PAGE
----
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Students planning to study in UK face tougher controls
LONDON, July 31, 2008: Foreign students planning to study in Britain will have to supply their fingerprints under new rules introduced by the Home Office in a crackdown on bogus students and colleges.

Universities and colleges recruiting overseas students for courses longer than six months must have a licence and if any institution fails to comply, it faces being blacklisted. They must keep detailed records of their overseas students, telling the Home Office if they miss 10 lectures in a row or defer their studies.

Visiting students will also be required to be sponsored by a licensed institution and provide proof they can financially support themselves and their families.

"All those who come to Britain must play by the rules," said Border and Immigration Minister Liam Byrne. "It's right that foreign students wanting to take advantage of our world-class universities and colleges must meet strict criteria.

"By locking people to one identity with ID cards, alongside a tough new sponsorship system, we will know exactly who is coming here to study and crack down on bogus colleges."

It is estimated foreign students contribute 8.5 billion pounds a year to the UK economy, but immigration is a sensitive issue, with the Conservatives pressing for tighter controls.

Earlier this year, the Department for Innovation, Universities and Skills said trading standards officers had serious concerns over 124 institutions out of 256 it had investigated.

"I'll not tolerate the minority of individuals who seek to damage the quality of our education system through bogus colleges," added Higher Education Minister Bill Rammell."This is why we have introduced tighter checks to the current Register of Education and Training Providers. The new system will toughen this process further and give extra protection from the damage bogus colleges can cause."

Our Staff Reporter adds from Islamabad: The British government has announced the expansion of its 'points-based system' for processing visas for students.

It claims that the new system is aimed at ensuring transparency, enabling applicants to determine before applying whether they qualify for a student visa. The initiative will also help the authorities stamp out bogus colleges.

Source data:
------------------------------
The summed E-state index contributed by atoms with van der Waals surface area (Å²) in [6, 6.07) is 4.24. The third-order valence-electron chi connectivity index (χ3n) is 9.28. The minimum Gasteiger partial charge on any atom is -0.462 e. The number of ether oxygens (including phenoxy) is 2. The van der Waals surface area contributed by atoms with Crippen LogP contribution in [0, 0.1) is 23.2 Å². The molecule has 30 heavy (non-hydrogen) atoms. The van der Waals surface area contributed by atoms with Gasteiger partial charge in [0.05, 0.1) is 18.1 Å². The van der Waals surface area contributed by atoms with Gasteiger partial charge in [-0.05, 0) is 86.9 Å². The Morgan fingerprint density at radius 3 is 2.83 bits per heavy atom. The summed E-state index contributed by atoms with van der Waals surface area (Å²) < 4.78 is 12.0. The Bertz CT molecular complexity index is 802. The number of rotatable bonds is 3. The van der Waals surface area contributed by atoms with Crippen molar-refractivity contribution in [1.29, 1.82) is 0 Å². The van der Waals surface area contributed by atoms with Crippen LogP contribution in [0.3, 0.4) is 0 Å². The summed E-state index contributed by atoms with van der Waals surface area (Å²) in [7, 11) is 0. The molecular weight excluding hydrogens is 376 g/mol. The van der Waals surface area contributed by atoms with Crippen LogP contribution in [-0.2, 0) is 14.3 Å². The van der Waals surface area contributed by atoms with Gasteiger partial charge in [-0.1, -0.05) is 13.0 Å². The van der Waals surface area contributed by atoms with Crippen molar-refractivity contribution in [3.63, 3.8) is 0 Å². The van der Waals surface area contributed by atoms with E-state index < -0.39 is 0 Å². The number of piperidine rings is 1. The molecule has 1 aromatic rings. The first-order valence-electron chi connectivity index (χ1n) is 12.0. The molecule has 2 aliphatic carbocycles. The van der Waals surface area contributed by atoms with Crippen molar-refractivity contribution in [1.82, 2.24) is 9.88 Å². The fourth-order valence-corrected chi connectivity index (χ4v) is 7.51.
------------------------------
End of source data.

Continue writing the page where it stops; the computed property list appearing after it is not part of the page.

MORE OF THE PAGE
"Tier 4" of the system requires all institutions wishing to recruit foreign students to get hold of a licence before they start doing so. And every student will need a licensed sponsor.

Under the new system, which replaced the Highly Skilled Migrants Programme in June, applicants will be able to check online if they meet the criteria by using an internet "calculator".

According to a statement, the system will come in force in spring of 2009 after which no student without a confirmed acceptance letter from a recognised institution will be granted a visa.

Adult students will be allowed in only "where they can demonstrate a proven track record in studying".

They will need an immigration sponsor - that is, the education provider that has accepted them on a course.

A sponsor's confirmation of acceptance for studies will account for 30 of the 40 points needed to get a student visa.

It will be a pre-requisite to getting the visa but no guarantee that someone will be granted one.

The other 10 points will come from checks by UK entry clearance officers that applicants have sufficient funds and that their documentation is genuine.

Students on courses of more than 12 months will have to show they can pay their first year of fees and have at least 9,600 for their first year in the UK.

Once in the UK students will face ongoing checks. Dawn/Reuters/BBC News

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